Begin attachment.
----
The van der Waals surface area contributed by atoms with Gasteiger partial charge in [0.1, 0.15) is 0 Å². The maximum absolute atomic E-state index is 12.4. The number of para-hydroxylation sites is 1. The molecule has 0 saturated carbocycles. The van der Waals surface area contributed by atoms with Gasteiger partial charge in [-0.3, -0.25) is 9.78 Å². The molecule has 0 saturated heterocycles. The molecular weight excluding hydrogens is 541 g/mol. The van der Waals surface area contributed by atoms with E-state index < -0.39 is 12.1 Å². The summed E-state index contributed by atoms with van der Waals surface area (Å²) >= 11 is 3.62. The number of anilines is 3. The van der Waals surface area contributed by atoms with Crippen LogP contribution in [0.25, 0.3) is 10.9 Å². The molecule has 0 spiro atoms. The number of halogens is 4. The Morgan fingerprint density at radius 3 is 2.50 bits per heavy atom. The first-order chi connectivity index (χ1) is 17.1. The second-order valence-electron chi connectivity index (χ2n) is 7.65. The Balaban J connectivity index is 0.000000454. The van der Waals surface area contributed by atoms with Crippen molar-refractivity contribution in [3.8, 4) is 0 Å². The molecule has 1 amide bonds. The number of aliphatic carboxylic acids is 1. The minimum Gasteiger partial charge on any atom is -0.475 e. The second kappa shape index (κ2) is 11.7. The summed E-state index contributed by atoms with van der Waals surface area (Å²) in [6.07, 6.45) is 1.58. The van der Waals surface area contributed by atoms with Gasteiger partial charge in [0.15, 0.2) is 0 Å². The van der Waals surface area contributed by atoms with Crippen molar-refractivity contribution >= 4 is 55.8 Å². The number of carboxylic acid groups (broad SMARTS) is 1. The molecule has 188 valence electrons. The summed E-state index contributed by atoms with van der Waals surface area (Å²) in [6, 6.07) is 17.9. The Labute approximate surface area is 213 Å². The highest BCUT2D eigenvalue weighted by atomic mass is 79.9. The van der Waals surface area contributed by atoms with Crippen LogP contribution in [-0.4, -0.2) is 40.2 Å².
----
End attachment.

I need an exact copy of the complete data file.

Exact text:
The van der Waals surface area contributed by atoms with Gasteiger partial charge in [0.1, 0.15) is 0 Å². The maximum absolute atomic E-state index is 12.4. The number of para-hydroxylation sites is 1. The molecule has 0 saturated carbocycles. The van der Waals surface area contributed by atoms with Gasteiger partial charge in [-0.3, -0.25) is 9.78 Å². The molecule has 0 saturated heterocycles. The molecular weight excluding hydrogens is 541 g/mol. The van der Waals surface area contributed by atoms with E-state index < -0.39 is 12.1 Å². The summed E-state index contributed by atoms with van der Waals surface area (Å²) >= 11 is 3.62. The number of anilines is 3. The van der Waals surface area contributed by atoms with Crippen LogP contribution in [0.25, 0.3) is 10.9 Å². The molecule has 0 spiro atoms. The number of halogens is 4. The Morgan fingerprint density at radius 3 is 2.50 bits per heavy atom. The first-order chi connectivity index (χ1) is 17.1. The second-order valence-electron chi connectivity index (χ2n) is 7.65. The Balaban J connectivity index is 0.000000454. The van der Waals surface area contributed by atoms with Crippen molar-refractivity contribution in [3.8, 4) is 0 Å². The molecule has 1 amide bonds. The number of aliphatic carboxylic acids is 1. The minimum Gasteiger partial charge on any atom is -0.475 e. The second kappa shape index (κ2) is 11.7. The summed E-state index contributed by atoms with van der Waals surface area (Å²) in [6.07, 6.45) is 1.58. The van der Waals surface area contributed by atoms with Gasteiger partial charge in [0.15, 0.2) is 0 Å². The van der Waals surface area contributed by atoms with Crippen molar-refractivity contribution >= 4 is 55.8 Å². The number of carboxylic acid groups (broad SMARTS) is 1. The molecule has 188 valence electrons. The summed E-state index contributed by atoms with van der Waals surface area (Å²) in [6, 6.07) is 17.9. The Labute approximate surface area is 213 Å². The highest BCUT2D eigenvalue weighted by atomic mass is 79.9. The van der Waals surface area contributed by atoms with Crippen LogP contribution in [-0.4, -0.2) is 40.2 Å².